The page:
FDA Approves Delafloxacin for Treatment of Community-Acquired Bacterial Pneumonia
The supplemental new drug application was approved based on results of a phase 3 trial in which IV-to-oral delafloxacin met the primary end point of statistical non-inferiority to moxifloxacin.
The US Food and Drug Administration (FDA) has approved a supplemental new drug application (sNDA) for Melinta Therapeutics' delafloxacin (Baxdela) for the treatment of adults with community-acquired bacterial pneumonia (CABP).
The approval is based on the results of a phase 3 randomized, double-blind study comparing the efficacy and safety of delafloxacin to moxifloxacin. The study results showed that IV-to-oral delafloxacin met the primary end point of statistical non-inferiority for early clinical response (ECR) at 96 hours (± 24 hours) after initiation in the intent-to-treat population with 88.9% ECR in patients who received delafloxacin compared to moxifloxacin (89.0%). Additionally, delafloxacin was generally safe and well-tolerated.
The sNDA follows FDA priority review based on the previous Qualified Infectious Disease Product designation.
“We are pleased to announce the approval of Baxdela for the treatment of CABP in adults,” Jennifer Sanfilippo, interim chief executive officer of Melinta, said in a statement. “As previously disclosed, we are closely managing our liquidity position and continue to evaluate our potential strategic and other alternatives. As such, while we believe that Baxdela will play a significant role in the treatment of this potentially life-threatening illness, we are delaying the commercial launch of CABP until we have greater insight into our ability to secure additional sources of liquidity.”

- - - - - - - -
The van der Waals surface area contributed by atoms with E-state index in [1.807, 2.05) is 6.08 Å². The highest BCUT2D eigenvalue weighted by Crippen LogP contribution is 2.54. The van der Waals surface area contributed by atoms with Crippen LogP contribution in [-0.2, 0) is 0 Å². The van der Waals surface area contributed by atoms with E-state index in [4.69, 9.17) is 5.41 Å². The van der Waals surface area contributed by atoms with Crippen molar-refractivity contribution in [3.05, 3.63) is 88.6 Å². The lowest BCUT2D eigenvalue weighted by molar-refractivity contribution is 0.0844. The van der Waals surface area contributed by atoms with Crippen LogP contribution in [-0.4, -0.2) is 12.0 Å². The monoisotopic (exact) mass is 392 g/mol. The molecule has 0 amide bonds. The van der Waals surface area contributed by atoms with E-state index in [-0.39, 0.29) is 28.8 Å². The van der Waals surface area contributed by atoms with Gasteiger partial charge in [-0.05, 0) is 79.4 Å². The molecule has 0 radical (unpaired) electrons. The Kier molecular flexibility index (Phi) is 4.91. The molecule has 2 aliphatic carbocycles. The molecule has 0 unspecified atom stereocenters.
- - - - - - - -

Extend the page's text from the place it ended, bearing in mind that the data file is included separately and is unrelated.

The FDA approved delaflocaxin for the treatment of acute bacterial skin and skin structure infections in adults in June 2017.
"Some of our newer agents, omadacycline and delafloxacin, have obtained almost simultaneous approvals or simultaneous approvals for both ABSSSI and CABP. That speaks to 2 things…1) the illnesses are largely driven by gram-positive agents. So in skin infections, you have Staph aureus and Streptococcus, either group A or group B or other beta-hemolytic Strep. In community-acquired bacterial pneumonia, again, it’s a Streptococcus pneumoniae followed by Staph aureus," he said. "Gram-negatives take on a more important role in both of those illnesses as the patient becomes more comorbid, more immunocompromised, and so they have relatively similar spectra to cover: Staphs and Streps in both settings."
"Skin, pneumonia, and UTI are the 3 most common infections that we see in hospitals," he continued. "And so getting drugs through the approval process through registration trials, it's easier to go for infections that are very easy to enroll in, ie, common ones like pneumonia and skin, in order to get a drug onto the marketplace rather than starting with an illness that might actually have a larger medical need for newer antibiotics but would be harder to enroll patients in, like bacteremias or osteomyelitis and so on. And so hence the very similar crossover and simultaneous approval for drugs with community-acquired bacterial pneumonia and ABSSSI."